http://en.wikipedia.org/wiki/Window_manager

Window Managers for X
http://xwinman.org/index.php


If you 'REALLY' want to learn GNU/Linux then I would install either Slackware or Debian, either will run on a slower system. Use a window manager like Fluxbox or IceWM. My system has a 1.8Anthlon with 2GB ddr ram and I still use IceWM because it is faster than KDE or Gnome, plus I like the fact that I can icon my apps if the systemtray like windows.

For a decent set of links and a good way to start out check out:
How to Learn and Use GNU/Linux
 
Old 06-13-2005, 05:29 PM   #21
johnson_steve
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Quote:
Originally posted by Linux_n00b_57
Ok, i think i understand...Now, what is the differences between XFree86 and Xorg? and can you change your DE/WM whenever you like?
Choice mostly, and they have a different config file. Xfree86 has been around longer and Xorg is newer. When I changed from SuSE (used XFree86) to Gentoo (uses Xorg by default) I noticed little difference.

yes you can even have a bunch of them and pick one when you log on.
 
Old 06-13-2005, 05:31 PM   #22
Linux_n00b_57
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I haven't started reading this yet...but since it won't be for about a month till the computer is set up for use(need to get some money first), where can i learn all about linux and the systems and tools, and what can be done and can't be done? and pretty much every thing?
 
Old 06-13-2005, 05:39 PM   #23
johnson_steve
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you can get books or magazines (Linux journal kicks ass. I can get it at the local pick and save {grocery store in Wisconsin}) or try www.linux.org and www.tldp.org. you can find alot on google.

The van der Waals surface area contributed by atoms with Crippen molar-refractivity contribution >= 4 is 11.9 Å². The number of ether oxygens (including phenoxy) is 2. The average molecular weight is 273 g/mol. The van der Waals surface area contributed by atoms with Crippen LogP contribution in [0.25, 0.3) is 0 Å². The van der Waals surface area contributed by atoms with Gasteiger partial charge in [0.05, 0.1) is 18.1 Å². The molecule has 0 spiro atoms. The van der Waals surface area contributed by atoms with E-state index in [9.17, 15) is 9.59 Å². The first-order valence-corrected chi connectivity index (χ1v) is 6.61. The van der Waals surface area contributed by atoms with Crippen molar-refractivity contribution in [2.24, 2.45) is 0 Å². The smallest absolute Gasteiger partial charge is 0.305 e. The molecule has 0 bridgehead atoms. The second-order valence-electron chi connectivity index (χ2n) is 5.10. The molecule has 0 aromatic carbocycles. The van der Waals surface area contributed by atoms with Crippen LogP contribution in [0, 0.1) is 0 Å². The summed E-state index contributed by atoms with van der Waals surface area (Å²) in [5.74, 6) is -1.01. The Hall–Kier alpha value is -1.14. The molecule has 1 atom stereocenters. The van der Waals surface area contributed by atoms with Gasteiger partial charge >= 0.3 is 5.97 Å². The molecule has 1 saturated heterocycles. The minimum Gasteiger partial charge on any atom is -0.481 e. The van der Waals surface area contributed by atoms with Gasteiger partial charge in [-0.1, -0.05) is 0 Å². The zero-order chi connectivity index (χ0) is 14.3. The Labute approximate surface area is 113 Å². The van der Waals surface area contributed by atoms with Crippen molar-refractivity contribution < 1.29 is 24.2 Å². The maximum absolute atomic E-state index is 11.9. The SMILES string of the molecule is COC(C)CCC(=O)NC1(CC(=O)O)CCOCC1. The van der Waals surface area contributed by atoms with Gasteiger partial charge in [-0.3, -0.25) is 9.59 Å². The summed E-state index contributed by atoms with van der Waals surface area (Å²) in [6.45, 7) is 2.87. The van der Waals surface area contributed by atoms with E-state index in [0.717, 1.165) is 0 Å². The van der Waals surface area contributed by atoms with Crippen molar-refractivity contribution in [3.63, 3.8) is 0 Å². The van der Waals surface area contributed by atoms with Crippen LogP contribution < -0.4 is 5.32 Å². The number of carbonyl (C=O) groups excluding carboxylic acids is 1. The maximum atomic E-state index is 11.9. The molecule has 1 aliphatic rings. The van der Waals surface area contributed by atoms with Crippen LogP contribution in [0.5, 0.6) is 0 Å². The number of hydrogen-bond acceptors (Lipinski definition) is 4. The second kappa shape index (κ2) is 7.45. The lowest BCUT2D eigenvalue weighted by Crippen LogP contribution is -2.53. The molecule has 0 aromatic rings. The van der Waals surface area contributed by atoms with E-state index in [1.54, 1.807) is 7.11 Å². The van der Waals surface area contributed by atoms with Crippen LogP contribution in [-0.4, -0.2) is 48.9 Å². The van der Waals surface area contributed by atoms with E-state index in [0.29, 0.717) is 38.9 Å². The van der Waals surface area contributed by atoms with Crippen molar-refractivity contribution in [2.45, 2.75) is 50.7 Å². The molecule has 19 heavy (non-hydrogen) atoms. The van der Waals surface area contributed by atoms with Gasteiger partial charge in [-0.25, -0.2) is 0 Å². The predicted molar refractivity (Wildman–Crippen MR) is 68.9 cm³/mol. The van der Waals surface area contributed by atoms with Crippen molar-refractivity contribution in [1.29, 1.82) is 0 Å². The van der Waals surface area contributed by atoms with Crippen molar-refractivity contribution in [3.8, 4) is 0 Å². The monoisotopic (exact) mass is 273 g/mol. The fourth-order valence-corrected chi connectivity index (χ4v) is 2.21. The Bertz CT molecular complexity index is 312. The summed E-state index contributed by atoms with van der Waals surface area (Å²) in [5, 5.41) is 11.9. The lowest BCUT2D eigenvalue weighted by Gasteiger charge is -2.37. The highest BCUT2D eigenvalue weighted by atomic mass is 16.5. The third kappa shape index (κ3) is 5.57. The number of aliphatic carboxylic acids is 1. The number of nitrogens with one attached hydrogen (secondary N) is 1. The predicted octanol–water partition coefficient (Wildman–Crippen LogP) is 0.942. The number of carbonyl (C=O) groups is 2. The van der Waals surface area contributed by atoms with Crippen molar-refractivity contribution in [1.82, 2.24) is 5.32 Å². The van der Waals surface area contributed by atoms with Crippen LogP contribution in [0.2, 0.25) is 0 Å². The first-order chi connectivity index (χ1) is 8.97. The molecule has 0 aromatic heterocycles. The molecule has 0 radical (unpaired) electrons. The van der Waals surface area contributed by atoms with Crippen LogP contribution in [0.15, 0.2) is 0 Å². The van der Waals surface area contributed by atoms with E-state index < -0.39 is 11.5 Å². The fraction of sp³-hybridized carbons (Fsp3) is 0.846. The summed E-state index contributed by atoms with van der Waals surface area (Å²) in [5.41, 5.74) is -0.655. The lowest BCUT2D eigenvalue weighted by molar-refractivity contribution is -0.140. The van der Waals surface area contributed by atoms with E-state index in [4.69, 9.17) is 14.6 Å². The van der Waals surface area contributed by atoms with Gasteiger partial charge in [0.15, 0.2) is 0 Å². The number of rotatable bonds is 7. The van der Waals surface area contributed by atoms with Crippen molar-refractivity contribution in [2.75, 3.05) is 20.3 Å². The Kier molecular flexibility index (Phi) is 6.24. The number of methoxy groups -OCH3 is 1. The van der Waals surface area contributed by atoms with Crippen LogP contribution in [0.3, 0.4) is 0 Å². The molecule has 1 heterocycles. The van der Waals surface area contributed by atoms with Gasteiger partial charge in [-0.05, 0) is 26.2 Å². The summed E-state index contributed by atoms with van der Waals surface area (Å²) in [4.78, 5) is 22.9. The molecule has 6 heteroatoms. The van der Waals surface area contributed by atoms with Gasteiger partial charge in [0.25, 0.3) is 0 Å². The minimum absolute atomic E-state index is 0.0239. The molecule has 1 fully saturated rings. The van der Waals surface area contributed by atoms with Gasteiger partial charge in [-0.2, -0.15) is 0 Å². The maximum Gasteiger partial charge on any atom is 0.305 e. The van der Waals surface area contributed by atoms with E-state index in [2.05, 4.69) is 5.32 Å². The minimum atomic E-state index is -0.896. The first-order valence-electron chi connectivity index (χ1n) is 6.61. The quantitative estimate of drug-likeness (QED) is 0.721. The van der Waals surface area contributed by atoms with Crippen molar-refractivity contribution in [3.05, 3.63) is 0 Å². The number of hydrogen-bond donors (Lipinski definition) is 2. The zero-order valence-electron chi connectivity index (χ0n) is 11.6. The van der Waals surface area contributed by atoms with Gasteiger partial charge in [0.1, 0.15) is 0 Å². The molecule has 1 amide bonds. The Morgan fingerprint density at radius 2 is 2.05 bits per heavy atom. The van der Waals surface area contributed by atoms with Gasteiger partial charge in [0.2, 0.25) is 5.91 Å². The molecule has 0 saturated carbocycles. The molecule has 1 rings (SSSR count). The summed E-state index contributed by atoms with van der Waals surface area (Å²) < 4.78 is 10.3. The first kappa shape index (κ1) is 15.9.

Old 06-13-2005, 05:57 PM   #24
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Quote:
Originally posted by johnson_steve
you can get books or magazines (Linux journal kicks ass. I can get it at the local pick and save {grocery store in Wisconsin}) or try www.linux.org and www.tldp.org. you can find alot on google.
Thank you


When i was reading something it said Slackware is for more advanced users and will take more experience to use to full potential...now i'm up for the challenge of learning and going through hell to use it...but moving from a windows machine to a linux machine is gonna be big...how long is the learning curve? a week? a month? 6 months? a year? do you just keep learning? is it simple to use, just complex because you are used to something else? I am not saying i don't want Slackware because it will be hard...it want it more that way...i just want to know what i'm in for.
 
Old 06-13-2005, 06:56 PM   #25
craigevil
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The Revised Slackware Book Project
http://slackbook.org/

Slackware Linux Essentials
http://slackbook.lizella.net/html/book.html

"MEPIS and Xandros are considered the best for new Linux users who want to get productive in Linux as soon as possible without having to master all its complexities. On the other end of the spectrum, Gentoo, Debian, Slackware and FreeBSD are more advanced distributions that require plenty of learning before they can be used effectively. Mandriva, Red Hat, Ubuntu and SUSE can be classified as good "middle-road" distributions. Knoppix is a so-called live CD - it is great for trying out Linux without getting your hands dirty as it runs directly from a CD, no installation required."
http://distrowatch.com/dwres.php?resource=major


"Reasons to Choose Debian"
http://www.debian.org/intro/why_debian
 
Old 06-13-2005, 07:37 PM   #26
piscikeeper
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linux is a continual learning experience,just the same as windows.the biggest difference is the timeframe for learning.XP is 4-5 years old now.linux dristros are more fluid with updates approximately every 6 months on the slower updating ones.this means bugs are fixed,not patched.
vector uses the red hat annoconda installer to install slackware with kde,so if you like the look of vector,it's easy enough to configure slack to look like that.